Understanding the Message

Posted by Worldview Warriors On Tuesday, September 22, 2015 0 comments

by Bill Seng

“If some of the branches have been broken off, and you, though a wild olive shoot, have been grafted in among the others and now share in the nourishing sap from the olive root, do not consider yourself to be superior to those other branches. If you do, consider this: You do not support the root, but the root supports you.  You will say then, “Branches were broken off so that I could be grafted in.”  Granted. But they were broken off because of unbelief, and you stand by faith. Do not be arrogant, but tremble. For if God did not spare the natural branches, he will not spare you either.” ~Romans 11:17-21

Romans is considered by many people to be one of the most important books of the Bible. Thus far, my theme throughout this book has been predestination because it is commonly perceived that Romans advocates for a model of predestination that neglects free choice. Romans 9 is the most cited chapter in regards to this idea, and many evangelicals will conclude that it definitely proves that God chooses salvation for us and that we have no say in that decision. What I wonder is what such people think about Romans 11.

A specific doctrine that always goes along with the type of predestination that undermines free choice is commonly called “once saved, always saved.” What this doctrine says is that once you have accepted Jesus as Lord and Savior you can never lose your salvation. Romans 11:11-24, at the surface, seems to advocate against this doctrine.

It uses the imagery of an olive shoot that has many branches. People who abide in Christ are the branches while Christ himself is the root for all of the branches. The Gentiles are described as unnatural to the original plant, so when they are connected to the root, they did not belong there to begin with. The Jews are the natural branches and some of them have been rejected. Paul warns the Gentiles that if they too are not careful, they can be rejected as well. This is a drastic change in theology from two chapters ago. Is the Bible contradicting itself?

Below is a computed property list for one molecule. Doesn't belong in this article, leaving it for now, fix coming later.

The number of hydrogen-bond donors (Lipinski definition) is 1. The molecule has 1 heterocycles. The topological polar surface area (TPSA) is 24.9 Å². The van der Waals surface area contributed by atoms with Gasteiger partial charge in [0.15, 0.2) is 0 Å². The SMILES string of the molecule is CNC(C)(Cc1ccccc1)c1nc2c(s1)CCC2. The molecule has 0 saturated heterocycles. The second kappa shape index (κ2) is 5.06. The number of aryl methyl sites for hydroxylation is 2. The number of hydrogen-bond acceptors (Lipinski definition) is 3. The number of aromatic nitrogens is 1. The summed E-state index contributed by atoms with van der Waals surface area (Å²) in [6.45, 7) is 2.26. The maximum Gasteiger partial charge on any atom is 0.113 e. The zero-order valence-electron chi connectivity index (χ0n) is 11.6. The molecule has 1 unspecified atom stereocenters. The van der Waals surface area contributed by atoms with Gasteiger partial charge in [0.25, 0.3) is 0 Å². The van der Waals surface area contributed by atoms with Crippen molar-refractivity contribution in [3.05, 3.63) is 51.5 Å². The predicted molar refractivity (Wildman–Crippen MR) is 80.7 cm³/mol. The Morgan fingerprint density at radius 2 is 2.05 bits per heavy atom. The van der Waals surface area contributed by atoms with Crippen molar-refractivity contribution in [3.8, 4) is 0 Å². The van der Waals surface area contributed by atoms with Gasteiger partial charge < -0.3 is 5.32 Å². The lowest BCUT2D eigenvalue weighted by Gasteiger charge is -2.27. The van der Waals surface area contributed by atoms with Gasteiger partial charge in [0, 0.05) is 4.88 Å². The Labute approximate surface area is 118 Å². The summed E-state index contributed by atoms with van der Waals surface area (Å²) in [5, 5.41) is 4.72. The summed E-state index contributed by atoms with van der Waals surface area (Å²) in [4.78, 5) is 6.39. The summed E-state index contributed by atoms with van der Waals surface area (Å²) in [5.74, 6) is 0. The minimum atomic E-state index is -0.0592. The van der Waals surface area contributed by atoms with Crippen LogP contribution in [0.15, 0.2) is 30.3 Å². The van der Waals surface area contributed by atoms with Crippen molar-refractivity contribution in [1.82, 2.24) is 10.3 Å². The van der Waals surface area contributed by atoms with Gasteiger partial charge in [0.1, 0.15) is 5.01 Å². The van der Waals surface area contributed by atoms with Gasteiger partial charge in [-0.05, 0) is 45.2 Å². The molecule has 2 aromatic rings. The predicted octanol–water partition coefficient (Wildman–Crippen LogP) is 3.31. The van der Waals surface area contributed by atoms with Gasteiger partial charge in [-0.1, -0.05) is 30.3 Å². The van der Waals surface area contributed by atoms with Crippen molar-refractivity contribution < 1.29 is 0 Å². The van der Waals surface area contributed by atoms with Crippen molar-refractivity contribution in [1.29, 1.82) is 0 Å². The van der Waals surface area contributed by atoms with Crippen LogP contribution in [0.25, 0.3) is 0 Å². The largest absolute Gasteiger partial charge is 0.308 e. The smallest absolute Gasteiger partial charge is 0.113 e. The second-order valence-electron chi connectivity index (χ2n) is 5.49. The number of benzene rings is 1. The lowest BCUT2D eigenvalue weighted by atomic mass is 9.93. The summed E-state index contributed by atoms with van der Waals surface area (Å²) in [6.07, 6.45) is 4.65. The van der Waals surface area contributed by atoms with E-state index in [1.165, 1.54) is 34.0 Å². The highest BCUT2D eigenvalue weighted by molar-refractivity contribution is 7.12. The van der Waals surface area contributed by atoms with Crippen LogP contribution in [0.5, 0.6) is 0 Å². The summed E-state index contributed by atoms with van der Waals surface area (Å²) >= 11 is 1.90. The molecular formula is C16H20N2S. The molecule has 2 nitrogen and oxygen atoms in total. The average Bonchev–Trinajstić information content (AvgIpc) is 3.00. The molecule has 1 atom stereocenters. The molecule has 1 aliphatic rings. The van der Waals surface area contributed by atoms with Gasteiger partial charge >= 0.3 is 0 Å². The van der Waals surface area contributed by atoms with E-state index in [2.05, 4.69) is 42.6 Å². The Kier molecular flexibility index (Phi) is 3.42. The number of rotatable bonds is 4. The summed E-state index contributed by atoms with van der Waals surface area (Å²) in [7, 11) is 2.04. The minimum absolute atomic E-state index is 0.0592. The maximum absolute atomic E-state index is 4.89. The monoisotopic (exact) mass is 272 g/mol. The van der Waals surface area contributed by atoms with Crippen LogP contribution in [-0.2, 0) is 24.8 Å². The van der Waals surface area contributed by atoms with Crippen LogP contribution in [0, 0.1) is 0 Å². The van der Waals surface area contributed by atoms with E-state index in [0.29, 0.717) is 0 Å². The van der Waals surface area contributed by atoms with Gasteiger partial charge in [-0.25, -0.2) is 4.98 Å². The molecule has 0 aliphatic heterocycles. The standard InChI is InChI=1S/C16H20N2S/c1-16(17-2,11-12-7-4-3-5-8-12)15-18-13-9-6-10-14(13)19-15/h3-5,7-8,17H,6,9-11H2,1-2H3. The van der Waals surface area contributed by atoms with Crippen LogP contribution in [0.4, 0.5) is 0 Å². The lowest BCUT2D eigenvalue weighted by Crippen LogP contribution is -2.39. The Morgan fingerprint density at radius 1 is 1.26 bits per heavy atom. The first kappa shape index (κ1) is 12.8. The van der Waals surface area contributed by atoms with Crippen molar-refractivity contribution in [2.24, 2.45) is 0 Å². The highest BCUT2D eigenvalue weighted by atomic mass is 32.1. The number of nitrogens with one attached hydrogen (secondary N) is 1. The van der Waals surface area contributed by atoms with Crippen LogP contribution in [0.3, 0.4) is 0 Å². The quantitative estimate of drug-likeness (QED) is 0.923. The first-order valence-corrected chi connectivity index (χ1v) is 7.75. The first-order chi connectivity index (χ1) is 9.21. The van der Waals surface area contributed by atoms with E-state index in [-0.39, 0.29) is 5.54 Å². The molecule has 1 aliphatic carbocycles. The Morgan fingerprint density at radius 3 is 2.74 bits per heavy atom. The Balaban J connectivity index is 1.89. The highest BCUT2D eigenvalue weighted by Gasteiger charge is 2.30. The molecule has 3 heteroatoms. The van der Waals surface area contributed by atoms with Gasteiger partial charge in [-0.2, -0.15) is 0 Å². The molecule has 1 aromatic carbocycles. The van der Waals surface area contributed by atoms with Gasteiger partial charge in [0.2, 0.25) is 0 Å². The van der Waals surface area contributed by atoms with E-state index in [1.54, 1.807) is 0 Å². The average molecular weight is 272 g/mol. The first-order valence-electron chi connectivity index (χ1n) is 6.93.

This is a good opportunity to talk about how to read the Bible. Not too long ago I was researching the topics of free will and predestination in relation to the theologies most associated with each concept, Arminianism (most associated with free will) and Calvinism (most associated with predestination). John Wesley, one of the founders of the Wesleyan and United Methodist churches, was a well-known Arminian. When preaching on Romans 9, he stated, “Whatever it means, it cannot mean that.” An Arminian theologian quoted this inside of one of his blogs and immediately found himself being accused of denying Scripture. Is accepting Wesley’s statement denying the clear meaning of Scripture?

First, I would like to refer you to our earlier blog posts on this topic in relation to Romans chapter 9; you can search for them on the right side of this page.

Second, I am of the opinion that Wesley was not denying Scripture at all, but he understood that within its context it might mean something different from what it appeared to be saying. When we choose to take Scripture literally, we need to be cautious to take it literally within its proper context. As a result, I do not believe that Romans 11 contradicts Romans 9 in regards to its theological implications.

Whether you choose to believe a strict model of predestination or believe more so that our salvation is dependent on our free choices, Romans 11:11-24 is not a contradiction so long as we base our theology on the overall message of Romans. Just this weekend a pastor that believes in “once saved, always saved” shared how he cautioned a former member of the congregation from pursuing a life of sin at the threat that he would be putting himself on a pathway to hell. His congregant tried to assure the pastor that he was covered by grace, but he did not buy this man’s concept of cheap grace.

Does Romans 11 teach that it is possible to lose one’s salvation? I have my own thoughts about that, but I do not think I am ready to reveal what they are on this subject. For now I will leave it at this: it is of utmost importance that we abide in Christ. If you do not abide in Christ, you will not be saved on the day of judgment. I know that I am the one who wrote the blog post on the Get Out of Jail Free Card, but hopefully I will have an opportunity to go more in depth with how abiding in Christ relates to predestination, eternal security, and free will. In relation to Romans, I think it all makes a lot more sense after you make it to chapter 12. Hang in there!

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